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Can we make rabies history? Realising the value of research for the global elimination of rabies

Prize lecture


The Royal Society, London, 6-9 Carlton House Terrace, London, SW1Y 5AG


Leeuwenhoek Lecture 2018 given by Professor Sarah Cleaveland OBE FRS.

Dogs vaccinated against rabies during a village campaign in a Maasai community of northern Tanzania. Photo credit: Felix Lankester

Rabies is one of the world’s oldest-known, most terrifying and most deadly diseases.  Although the disease no longer poses a threat to public health in many wealthier parts of the world, tens of thousands of people in impoverished communities of Asia and Africa still die from rabies every year as a result of rabid dog bites.  International efforts are now focused on a global target of zero human deaths from dog-transmitted rabies by 2030. 
This presentation describes how more than 100 years of rabies research provides cause for optimism as to the feasibility of canine rabies elimination but also highlights the need for realism in the path towards elimination, emphasising the importance of partnerships, political will, public engagement and perseverance. 

Research on rabies also has broader relevance to the control and elimination of several diseases of current concern to human and animal health, including emerging and neglected diseases, and exemplifies the benefits of taking of a “One Health” approach to disease control and prevention.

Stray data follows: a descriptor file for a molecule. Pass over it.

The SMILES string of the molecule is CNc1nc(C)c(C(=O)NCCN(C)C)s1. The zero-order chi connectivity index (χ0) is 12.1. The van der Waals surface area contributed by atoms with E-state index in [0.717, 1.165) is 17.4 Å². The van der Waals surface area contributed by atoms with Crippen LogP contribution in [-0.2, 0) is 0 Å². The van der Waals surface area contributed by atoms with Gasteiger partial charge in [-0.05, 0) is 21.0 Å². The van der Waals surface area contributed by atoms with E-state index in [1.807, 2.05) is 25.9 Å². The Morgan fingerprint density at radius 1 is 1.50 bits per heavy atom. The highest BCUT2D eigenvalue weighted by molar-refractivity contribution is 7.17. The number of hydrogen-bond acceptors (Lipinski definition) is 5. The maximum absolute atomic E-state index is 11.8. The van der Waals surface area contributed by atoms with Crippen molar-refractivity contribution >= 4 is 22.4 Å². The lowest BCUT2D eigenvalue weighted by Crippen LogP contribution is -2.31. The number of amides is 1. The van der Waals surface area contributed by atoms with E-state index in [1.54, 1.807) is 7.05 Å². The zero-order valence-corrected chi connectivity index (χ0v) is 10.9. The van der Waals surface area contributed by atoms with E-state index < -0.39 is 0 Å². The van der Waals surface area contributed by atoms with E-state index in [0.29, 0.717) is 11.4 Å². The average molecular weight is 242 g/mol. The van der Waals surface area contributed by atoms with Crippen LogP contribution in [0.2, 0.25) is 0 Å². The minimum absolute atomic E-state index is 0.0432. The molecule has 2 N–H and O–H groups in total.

The prize lecture will be webcast live and the video recording will be available shortly after the event.

Attending the event

  • Free to attend
  • No registration required
  • Doors open from 18:00, and seats are allocated on a first-come, first-served basis
  • This event may be popular and entry cannot be guaranteed
  • Live subtitles will be available
  • British Sign Language interpretation will be available on request. Please let the Events team know if you plan to attend at least two weeks before the event.
  • Travel and accessibility information

The award

The Leeuwenhoek Medal and Lecture is awarded biennially. It was originally established to recognise excellence in the field of microbiology, bacteriology, virology, mycology and parasitology, and microscopy.

Professor Sarah Cleaveland OBE FRS  is awarded the Leeuwenhoek Medal and Lecture 2018 in recognition for her pioneering work towards the eradication of rabies throughout the world.

For all enquiries, please contact the Events team.

Can we make rabies history? Realising the value of research for the global elimination of rabies The Royal Society, London 6-9 Carlton House Terrace London SW1Y 5AG UK